• Sooo, now I stop several inches short of the end and don’t worry about it.  I take those ends and toss ‘em into a pot of cold water until I’ve finished the batch I’m working on.
Nothing Wasted! 

  • When I’m done processing the spuds, I take those end stubs and cook them for a fresh potato dish with supper. In this case, I added a few shredded carrots and some leftover raw cabbage.
Save a Step 

As you may already know, blanching potatoes requires several steps:

  • Slice them
  • Blanch in boiling water for about three minutes
  • Plunge them into cold water to stop the cooking process
  • Spin them to get most of the water off
  • Place in the dehydrator
Originally, after blanching I would place them in a bowl and transfer them to the cold-water bath. Then I would drain them and place in salad spinner. 

  • It’s much easier to simply place them directly into the salad spinner insert, which you plunge into the cold water bath. Pull the out of the water and directly into the spinner. Saves a step, and a bit of fumbling and fussing.



  1. So glad to be receiving emails from you again - missed you <3
    Dawn Fedyck/FB

    1. Hi Dawn,
      Thanks so much for the encouragement. I'm excited to be back in the loop again. It's been a long, hard pull back to recovery. I've got several more posts pending on dehydrating potatoes, plus a few more things up and comming.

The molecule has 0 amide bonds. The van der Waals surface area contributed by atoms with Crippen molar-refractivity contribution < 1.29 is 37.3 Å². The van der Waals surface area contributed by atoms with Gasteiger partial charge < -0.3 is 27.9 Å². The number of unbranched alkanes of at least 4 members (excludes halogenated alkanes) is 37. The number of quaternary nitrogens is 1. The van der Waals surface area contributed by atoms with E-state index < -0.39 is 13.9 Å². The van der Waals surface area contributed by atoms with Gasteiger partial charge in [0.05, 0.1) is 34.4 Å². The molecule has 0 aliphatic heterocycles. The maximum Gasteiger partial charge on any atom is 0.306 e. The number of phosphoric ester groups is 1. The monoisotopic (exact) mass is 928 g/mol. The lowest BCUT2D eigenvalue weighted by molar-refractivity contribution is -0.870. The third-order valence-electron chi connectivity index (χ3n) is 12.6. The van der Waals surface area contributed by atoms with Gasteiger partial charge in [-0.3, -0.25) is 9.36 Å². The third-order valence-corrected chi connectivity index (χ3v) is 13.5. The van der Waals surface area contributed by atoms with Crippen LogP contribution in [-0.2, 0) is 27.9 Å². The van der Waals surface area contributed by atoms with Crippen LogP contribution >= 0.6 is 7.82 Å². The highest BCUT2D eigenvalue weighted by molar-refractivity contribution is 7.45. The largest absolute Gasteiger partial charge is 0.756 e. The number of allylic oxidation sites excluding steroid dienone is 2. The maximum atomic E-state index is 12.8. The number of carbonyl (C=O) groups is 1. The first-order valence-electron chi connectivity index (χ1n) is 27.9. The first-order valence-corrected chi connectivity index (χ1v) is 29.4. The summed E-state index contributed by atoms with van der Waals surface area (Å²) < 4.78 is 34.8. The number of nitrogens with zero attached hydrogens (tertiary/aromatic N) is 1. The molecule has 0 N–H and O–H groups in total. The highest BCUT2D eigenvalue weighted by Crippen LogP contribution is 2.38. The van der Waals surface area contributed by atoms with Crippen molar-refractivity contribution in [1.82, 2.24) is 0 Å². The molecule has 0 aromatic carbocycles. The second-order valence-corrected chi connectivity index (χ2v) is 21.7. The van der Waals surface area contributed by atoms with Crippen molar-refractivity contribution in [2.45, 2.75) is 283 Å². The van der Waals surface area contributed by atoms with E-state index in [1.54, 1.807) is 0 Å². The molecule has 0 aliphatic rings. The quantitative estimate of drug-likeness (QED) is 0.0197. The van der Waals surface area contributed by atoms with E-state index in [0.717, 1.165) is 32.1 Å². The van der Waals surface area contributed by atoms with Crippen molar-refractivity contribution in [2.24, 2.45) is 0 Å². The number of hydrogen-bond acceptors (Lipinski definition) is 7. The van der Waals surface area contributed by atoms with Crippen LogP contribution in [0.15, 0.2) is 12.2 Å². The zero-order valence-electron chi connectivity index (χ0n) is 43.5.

2. Linda, I have you on my blog list and I nominated you for the Liebster Award, post is here: http://www.shoestringmanor.com/2013/03/ive-been-nominated.html

    1. Aggie, thank you so much! This is quite an honor. Plus, I had no idea that site existed. Very interesting and content close to my own frugal heart!

      (I would have responded sooner, but internet got a bit garbled)

  3. Linda, I'm so glad to hear you're feeling better. :) I very much enjoyed your class in February and so missed being able to do your follow up class that was scheduled for March 16th....maybe next time. ;)Thanks for all your posts, I'm learning so much from you! :)My favorite so far is the 'plops'. I've used applesauce as my base and have added all sorts of other fruits to it but my favorite by far is cranberries! YUM!! And that is thanks to you as had it not been for your cranberry sauce plops that you shared w/ us I probly wouldn't have thought to use cranberries. lol I'm wondering if you can share w/ me what type of vacuum seal bags you use and where to find them? I wanna keep my dried foods fresh for as long as possible!

    1. HI Sabrina, I am positively THRILLED when one of my students actually follows up and checks over my blogspot. Thanks so much for the compliments!

      Yes, the plops are fantastic and easy. My hubby just ordered a 30 pound box of apples from Bountiful Basket. I think they worked out to be about .30 per pound and are juicy and delicious. He has put in a request for applesauce plops. I think I'll start them tomorrow night.

      I'm going to slice parts of them on the mandolin slicer then toss the rest in a pot to simmer. Then I will run them through my puree machine. You can find instructions on how to do this and make your applesauce from scratch. Much easier than you might think.

      I was disappointed that we didn't have enough to make the class, but I"m hopeful that later in the year we can do it. In the mean time, just keep checking, you'll find a variety of recipe suggestions for casseroles and such on this blogspot.

      I don't have internet at home, but when I get home I'll get the info on ordering the bags for you. Will answer back in a couple of days.